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Columns

  • Bloom like an amaryllis

    My wife, Lori, and I are not good with houseplants. When she brings home a new plant, I shake my head, knowing the plant's likely demise. I want to pull it aside and whisper, "I'm so sorry she bought you. I promise I'll pray for you."

    If plants could muster a police force, they would charge Lori and me with negligent homicide.

    So last year, when some well-meaning friends gave us an amaryllis for Christmas, I thanked them kindly.

    And as soon as they left, I knelt by their gift and offered last rites for it.

  • Racism a problem, no matter your race

    In journalism, if you need a source for a story, you talk to someone who has a point of view to share for your story. You do that regardless of the person's background, and particularly regardless of their race.

    Usually, I find myself on the side of the news story where I'm the one asking the questions. Rarely have I been the one interviewed. But Monday morning, I received a telephone call that placed me as a source for a story to be aired on television.

  • A gardner's dilema: Should I stay or should I go?

    A friend and gardening mentor told me when I first ventured into this labor of love called gardening that this hobby should be relaxing. "If it's stressful," he told me, "you're taking it too seriously."

    His words echo in my ears as I stare at the freshly plowed ground, that chore the courtesy of a friend kind enough to break up the soil for me.

    It happens every year: "Can I do this? Do I really want to start with the planting, the cultivating, the weeding?"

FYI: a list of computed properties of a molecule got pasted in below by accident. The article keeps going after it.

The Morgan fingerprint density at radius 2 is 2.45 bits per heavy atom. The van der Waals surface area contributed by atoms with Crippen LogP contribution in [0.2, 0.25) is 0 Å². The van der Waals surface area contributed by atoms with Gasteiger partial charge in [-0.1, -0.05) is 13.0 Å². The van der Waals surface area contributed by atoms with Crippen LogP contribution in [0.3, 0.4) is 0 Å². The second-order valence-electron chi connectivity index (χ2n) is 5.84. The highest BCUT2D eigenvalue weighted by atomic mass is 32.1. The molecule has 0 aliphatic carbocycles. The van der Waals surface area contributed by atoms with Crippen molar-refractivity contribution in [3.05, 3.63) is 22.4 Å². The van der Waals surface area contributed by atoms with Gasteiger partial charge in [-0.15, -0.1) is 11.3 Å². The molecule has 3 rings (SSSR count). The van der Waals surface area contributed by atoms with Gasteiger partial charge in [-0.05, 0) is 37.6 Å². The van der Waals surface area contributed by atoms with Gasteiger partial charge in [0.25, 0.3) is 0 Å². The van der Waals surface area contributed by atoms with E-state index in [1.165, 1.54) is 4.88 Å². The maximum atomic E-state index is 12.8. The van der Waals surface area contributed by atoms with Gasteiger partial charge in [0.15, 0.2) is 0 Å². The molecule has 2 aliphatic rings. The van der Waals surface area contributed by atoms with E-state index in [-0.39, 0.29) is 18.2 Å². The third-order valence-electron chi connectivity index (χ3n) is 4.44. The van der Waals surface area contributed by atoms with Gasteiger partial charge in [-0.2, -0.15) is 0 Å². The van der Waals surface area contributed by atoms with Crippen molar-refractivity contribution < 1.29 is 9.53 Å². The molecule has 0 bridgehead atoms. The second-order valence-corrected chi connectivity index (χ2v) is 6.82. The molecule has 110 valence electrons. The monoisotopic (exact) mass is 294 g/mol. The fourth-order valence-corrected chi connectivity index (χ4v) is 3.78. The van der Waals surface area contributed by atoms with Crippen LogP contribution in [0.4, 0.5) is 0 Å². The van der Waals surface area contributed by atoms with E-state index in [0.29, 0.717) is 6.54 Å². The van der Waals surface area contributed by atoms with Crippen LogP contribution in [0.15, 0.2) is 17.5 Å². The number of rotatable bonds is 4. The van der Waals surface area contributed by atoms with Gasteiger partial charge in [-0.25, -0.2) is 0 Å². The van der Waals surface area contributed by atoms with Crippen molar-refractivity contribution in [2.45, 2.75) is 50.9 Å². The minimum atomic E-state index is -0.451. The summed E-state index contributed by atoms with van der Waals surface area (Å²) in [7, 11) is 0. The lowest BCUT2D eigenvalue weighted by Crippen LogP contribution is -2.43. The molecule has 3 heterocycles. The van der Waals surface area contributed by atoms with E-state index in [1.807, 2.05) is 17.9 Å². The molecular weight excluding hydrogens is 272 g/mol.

• Senseless violence in Baltimore

    To be honest, I'm not exactly a tolerant person. I can't stand stupidity, and I have little patience for people who do things that I consider to be stupid.

  • Somebody's prayin'

    "Preacher," a church member said to me one Sunday, "I was driving in front of the church this morning, and I saw you standing by yourself up there at the top of the front steps. I knew what you were doing; I knew you were praying. And I just want you to know it made me feel better."

    It somehow makes us feel better knowing somebody's praying, though I can't explain exactly why.

    I've never been much of a country music fan, but I can listen to Ricky Skaggs sing,

     

    Somebody's Prayin,' over and over.

  • A young life cut short

    It's a shame to see people waste opportunities in life. They don't come around very often, and if you get a good one, you should take it and apply yourself to the best of your ability.

    Jonathan Krueger was the kind of young man who did just that. He applied himself to his studies at the University of Kentucky, and he was part of a study abroad program that took him to London, England and Dublin, Ireland not long ago.

  • Reading the right book

    I’m a reader. I enjoy a good book, and I often find myself anticipating something that I want to read, even months before it’s released.

    I used to read hardbacks, but now, I find myself reading most of my books on my iPad or iPhone. It’s easier, and I can take an almost unlimited number of books with me wherever I go.

  • Holy hilarity on Easter Sunday

    Hearing laughter from one of the rooms where a Bible study class was meeting Sunday morning, I cracked opened the door and teased, “What’s this, laughter in church?”

    They answered with more laughter.

    And why not laugh in church? There certainly is a time for being quiet and even for sadness. As the author of Ecclesiastes wrote, “There is an appointed time for everything…” including, “a time to cry and a time to laugh.”

  • Keep your butts in the car!

     

    We've all seen it as we drive down the road; a person in the car in front of us flicks a small object out of their window, and it falls to the ground, hardly visible.

    We drive on and, most times, we probably don't think about it again.

    The object is a cigarette butt, and we've all seen it. Do we call 911 and report someone for littering? No, of course not. It's just a cigarette butt.

  • Wise's legislation on KEES money passes

    The focus in the Senate last week and the days ahead will be on receiving and vetting many House bills while we continue to work on our own legislation.